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Epidemiology and molecular characterization of Porcine teschovirus in Hunan, China
- Yang, T., Yu, X., Luo, B., Yan, M., Li, R., Qu, T., Ren, X.
- Transboundary and emerging diseases 2018 v.65 no.2 pp. 480-490
- Porcine teschovirus, coat proteins, emerging diseases, epidemiology, farms, finishing, genes, genetic analysis, genetic variation, nucleotide sequences, nucleotides, phylogeny, polyproteins, reverse transcriptase polymerase chain reaction, serotypes, swine, China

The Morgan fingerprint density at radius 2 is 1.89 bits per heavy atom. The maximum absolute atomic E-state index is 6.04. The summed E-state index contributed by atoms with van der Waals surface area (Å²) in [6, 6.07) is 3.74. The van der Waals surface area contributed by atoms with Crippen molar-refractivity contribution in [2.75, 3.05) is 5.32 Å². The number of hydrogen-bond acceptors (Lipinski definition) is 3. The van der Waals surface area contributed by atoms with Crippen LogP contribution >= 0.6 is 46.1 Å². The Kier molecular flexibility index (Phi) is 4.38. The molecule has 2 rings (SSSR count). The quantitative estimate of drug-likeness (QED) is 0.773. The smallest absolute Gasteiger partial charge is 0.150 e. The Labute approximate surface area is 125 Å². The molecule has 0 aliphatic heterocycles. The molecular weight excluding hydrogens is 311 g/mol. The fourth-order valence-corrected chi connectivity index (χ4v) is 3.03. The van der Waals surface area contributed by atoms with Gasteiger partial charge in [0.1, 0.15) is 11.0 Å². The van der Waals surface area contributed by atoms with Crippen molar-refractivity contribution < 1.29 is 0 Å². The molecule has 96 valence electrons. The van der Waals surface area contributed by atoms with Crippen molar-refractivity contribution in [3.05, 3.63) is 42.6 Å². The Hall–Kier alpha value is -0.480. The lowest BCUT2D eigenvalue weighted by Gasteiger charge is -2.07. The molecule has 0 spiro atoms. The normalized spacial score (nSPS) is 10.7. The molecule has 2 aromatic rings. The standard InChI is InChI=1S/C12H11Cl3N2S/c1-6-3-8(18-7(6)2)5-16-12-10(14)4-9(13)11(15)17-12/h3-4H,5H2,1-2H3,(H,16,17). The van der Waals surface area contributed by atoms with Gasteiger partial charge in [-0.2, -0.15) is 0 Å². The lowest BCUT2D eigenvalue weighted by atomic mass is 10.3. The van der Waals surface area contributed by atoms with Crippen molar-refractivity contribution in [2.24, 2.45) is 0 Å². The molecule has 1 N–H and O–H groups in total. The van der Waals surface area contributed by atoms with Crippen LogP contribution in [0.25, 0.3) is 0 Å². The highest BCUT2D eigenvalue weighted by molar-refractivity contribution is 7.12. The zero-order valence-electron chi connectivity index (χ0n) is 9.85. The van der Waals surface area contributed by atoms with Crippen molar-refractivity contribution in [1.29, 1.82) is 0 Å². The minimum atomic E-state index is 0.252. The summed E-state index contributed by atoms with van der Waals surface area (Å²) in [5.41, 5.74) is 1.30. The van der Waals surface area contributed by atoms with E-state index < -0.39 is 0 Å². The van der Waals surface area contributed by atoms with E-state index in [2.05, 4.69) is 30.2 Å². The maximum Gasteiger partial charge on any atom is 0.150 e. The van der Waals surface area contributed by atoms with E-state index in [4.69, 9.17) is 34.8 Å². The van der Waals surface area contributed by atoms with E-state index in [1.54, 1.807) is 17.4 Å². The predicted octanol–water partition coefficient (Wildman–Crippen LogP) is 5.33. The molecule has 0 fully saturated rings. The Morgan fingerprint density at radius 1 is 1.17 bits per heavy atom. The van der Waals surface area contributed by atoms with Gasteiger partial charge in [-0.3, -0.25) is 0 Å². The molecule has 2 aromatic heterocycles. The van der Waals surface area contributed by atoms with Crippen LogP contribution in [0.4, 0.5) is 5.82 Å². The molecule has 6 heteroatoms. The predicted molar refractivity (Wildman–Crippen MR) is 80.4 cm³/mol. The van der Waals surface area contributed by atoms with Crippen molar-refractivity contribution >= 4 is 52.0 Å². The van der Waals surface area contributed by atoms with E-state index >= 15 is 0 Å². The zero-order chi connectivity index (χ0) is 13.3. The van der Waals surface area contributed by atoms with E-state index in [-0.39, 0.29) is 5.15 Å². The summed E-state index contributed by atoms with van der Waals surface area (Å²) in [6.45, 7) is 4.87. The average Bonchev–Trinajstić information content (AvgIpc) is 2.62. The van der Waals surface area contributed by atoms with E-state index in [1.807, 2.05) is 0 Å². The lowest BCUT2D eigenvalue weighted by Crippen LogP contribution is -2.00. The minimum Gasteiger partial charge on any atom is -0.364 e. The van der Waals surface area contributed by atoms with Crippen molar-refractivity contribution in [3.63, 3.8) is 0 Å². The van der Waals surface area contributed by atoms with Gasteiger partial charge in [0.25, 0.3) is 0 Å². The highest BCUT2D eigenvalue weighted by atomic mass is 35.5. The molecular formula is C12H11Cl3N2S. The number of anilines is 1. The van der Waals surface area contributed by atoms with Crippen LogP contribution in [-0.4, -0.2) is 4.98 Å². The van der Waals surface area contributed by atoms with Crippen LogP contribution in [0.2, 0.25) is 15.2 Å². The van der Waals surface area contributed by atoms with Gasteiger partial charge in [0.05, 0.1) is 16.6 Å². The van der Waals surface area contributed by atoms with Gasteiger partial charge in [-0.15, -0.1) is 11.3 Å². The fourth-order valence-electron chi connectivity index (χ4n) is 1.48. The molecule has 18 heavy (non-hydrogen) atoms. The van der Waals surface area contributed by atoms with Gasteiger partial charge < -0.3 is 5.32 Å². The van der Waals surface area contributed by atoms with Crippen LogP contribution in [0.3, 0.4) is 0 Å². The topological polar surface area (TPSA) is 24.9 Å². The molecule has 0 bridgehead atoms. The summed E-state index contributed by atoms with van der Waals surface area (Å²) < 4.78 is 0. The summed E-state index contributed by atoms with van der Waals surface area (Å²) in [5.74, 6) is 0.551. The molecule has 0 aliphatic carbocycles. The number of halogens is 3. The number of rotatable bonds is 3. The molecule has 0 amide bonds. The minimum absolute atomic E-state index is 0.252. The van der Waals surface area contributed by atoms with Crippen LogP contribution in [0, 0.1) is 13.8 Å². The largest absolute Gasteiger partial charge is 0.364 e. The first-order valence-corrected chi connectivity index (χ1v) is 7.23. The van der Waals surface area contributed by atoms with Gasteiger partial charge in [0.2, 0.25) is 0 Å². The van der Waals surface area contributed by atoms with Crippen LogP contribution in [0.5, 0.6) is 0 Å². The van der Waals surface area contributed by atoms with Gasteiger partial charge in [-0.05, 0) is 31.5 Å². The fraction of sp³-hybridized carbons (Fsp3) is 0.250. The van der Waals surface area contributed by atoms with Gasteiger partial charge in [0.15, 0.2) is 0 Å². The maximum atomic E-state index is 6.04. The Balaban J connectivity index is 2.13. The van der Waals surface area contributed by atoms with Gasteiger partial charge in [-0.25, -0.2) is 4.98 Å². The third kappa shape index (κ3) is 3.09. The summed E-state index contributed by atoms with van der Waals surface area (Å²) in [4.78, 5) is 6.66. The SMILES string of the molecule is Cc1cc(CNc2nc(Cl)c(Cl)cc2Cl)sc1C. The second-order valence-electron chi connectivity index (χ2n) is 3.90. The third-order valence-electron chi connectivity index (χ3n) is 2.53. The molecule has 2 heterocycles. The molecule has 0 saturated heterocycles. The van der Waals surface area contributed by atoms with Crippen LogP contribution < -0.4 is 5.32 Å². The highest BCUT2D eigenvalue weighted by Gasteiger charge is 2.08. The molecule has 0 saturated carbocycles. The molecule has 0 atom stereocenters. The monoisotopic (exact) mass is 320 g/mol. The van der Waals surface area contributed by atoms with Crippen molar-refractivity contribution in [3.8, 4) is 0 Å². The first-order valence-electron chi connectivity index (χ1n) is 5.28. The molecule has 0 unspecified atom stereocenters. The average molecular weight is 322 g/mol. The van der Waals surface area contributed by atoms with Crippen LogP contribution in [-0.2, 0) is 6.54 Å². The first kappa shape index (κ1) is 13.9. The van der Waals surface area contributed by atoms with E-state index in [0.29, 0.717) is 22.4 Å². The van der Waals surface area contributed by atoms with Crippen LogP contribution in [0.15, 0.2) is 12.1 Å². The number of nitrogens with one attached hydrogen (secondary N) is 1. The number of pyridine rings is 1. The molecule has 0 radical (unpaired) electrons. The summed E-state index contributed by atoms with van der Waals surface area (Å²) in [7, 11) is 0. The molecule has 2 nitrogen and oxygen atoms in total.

- Porcine teschoviruses (PTVs) have been shown to be widely distributed in pig populations. In this study, 261 faecal and 91 intestinal content samples collected from pigs at 29 farms in Hunan, China, were tested for the presence of PTV by reverse transcription‐polymerase chain reaction (RT‐PCR). An overall PTV‐positivity rate of 19.03% was detected by RT‐PCR, and a high PTV infection rate was circulating in asymptomatic fattening and nursery pigs. In total, 40 PTV isolates (PTV‐HuNs) were obtained. Alignment of their coding sequences with those of other known PTVs revealed that the genomic sequence of the polyprotein contains 6,606–6,621 nucleotides, encoding a 2,202–2,207‐amino acid sequence. Phylogenetic analyses based on the VP1 gene and capsid protein gene exhibited 13 main lineages corresponding to PTV serotypes 1–13, and seven PTV serotypes (PTV 2–6, 9, and 11) were identified in the isolates obtained in our study; this is the first report of PTV 5, 9 and 11 in China. Recombination analysis among the PTV‐HuNs indicated that nine recombination events have occurred, including both inter‐ and intraserotype events. In addition, results demonstrated that only limited positive selection is acting on the global population of PTV isolates, and purifying selection is predominant. In conclusion, this study revealed a high infection rate of PTVs circulating in asymptomatic fattening and nursery pigs. The 40 PTV‐HuNs showed high genetic diversity, and genetic analysis of all available PTV sequences revealed that strong purifying selection and recombination play important roles in the genetic diversity and evolution of the virus.